For some people, cemeteries are places to avoid. We all know that eventually someday we will end up in one so why push our luck, right? If you can get past what they signify, they really can be great places to walk around, getting to know your local history. If you are like Michael and me, we are always hoping for an orb to fly by or for a misty image to come around a headstone and say hello.
Just recently, we visited Lone Fir Cemetery in Portland and were completely blown away by its massive trees and beauty that spans 31 acres. It was established in 1855 and is considered one of the oldest cemeteries in Portland. Its massive size is a feast for the eyes and walk-ways a great way to exercise or walk off lunch. We consider it one of the most beautiful cemeteries we have ever been to.
As an Empath, I can sense the emotions of people who passed on and because of this; I am always on the lookout for those silent words whispered in my ear by a voice from long ago or the wind echoing hundreds of voices, swirling past me, giving me goosebumps. Whether I hear one voice or many, they all have one thing in common, they want to be heard.
Most people don’t see cemeteries as dark and scary places … in the day time, but even Michael and I have to admit, the hairs on the back of our necks stand up once the sun goes down and the shadows become swallowed up by the all-consuming night. Horror flicks such as Pet Cemetery or The Graveyard don’t help any because they tend to push peoples imagination into overdrive, even ours.
As paranormal researchers, we have to keep our own imaginations in check. In some strange way, it always feels like we are visiting someone’s home away from home. For example, when I walk over a grave, I apologize, because it only seems right. Sometimes I will get real intense feelings in my chest all the way down to my legs as if someone is trying to make me stop. In these moments, I try to calm my mind and listen. Sometimes their voices are mixed in with background noises so they aren’t always easy to hear.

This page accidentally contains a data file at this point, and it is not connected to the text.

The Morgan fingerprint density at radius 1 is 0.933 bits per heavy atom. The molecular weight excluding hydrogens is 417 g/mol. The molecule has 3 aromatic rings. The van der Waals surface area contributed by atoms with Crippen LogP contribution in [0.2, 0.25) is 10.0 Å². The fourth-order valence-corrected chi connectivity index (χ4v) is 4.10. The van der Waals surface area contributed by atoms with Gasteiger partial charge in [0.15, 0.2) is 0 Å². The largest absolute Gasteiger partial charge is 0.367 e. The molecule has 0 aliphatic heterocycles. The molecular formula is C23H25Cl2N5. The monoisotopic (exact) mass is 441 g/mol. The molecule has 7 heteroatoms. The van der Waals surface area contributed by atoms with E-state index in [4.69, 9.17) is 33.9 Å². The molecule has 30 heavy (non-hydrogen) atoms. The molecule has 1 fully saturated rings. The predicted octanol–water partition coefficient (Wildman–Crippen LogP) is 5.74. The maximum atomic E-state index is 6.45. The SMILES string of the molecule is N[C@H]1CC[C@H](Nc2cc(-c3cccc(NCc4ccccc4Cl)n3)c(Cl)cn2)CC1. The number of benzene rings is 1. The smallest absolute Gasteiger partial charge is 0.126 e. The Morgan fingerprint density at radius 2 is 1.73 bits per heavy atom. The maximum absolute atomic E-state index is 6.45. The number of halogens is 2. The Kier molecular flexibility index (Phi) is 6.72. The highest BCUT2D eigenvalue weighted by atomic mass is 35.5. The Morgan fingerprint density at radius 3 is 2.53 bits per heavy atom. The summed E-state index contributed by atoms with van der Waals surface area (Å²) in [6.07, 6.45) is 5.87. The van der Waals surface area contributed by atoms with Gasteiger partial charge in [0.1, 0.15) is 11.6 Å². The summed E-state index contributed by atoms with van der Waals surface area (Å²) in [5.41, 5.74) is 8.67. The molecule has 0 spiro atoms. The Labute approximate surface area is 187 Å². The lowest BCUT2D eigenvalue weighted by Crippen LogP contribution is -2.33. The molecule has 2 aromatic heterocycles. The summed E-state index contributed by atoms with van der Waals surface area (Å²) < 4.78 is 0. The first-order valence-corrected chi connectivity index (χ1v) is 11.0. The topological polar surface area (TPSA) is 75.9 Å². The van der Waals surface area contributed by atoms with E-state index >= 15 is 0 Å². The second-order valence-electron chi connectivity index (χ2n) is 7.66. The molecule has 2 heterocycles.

At an isolated cemetery, we visited in New Mexico, I heard a woman tell me that she died of consumption. I guess this was a common word used in the early part of the 1900s to explain the wasting away of the body. It’s connected to tuberculosis but before that, I think it was a layman’s term to describe the disease in general.
Its Michael here, I must interject one thing, when this happened a few years ago; Rainbow came to me and asked me what the word consumption meant. I asked her why and she said that as she walked by a grave, she heard someone whisper this word in her ear. What I find interesting here is the fact that Rainbow hadn’t heard this word before or knew what it meant. This for me was a confirmation that Rainbow had made contact.
The word’s meaning was a bit chilling to me and fitting especially when heard specifically at a cemetery. I often wonder about people’s attachment to their bodies. Do they follow the light or do they stay around in a confused state? Would you stay around to see what happens to your body?
At Lone Fir Cemetery, I didn’t get an isolated voice directly speaking to me, more so muffled sounds that seemed to come from the graves themselves. Think of a low-frequency echo in your head with multiple voices coming at you all at once. It’s something I never get used to.
We intend to go back to Lone Fir cemetery not only because it’s a great walk in a beautiful setting but because of its history. Besides, who knows, we might come across whispered stories of forgotten times or misty images waiting to be photographed. No matter what, Michael and I are always ready for contact.
Happy and safe adventures,
Mike and Rainbow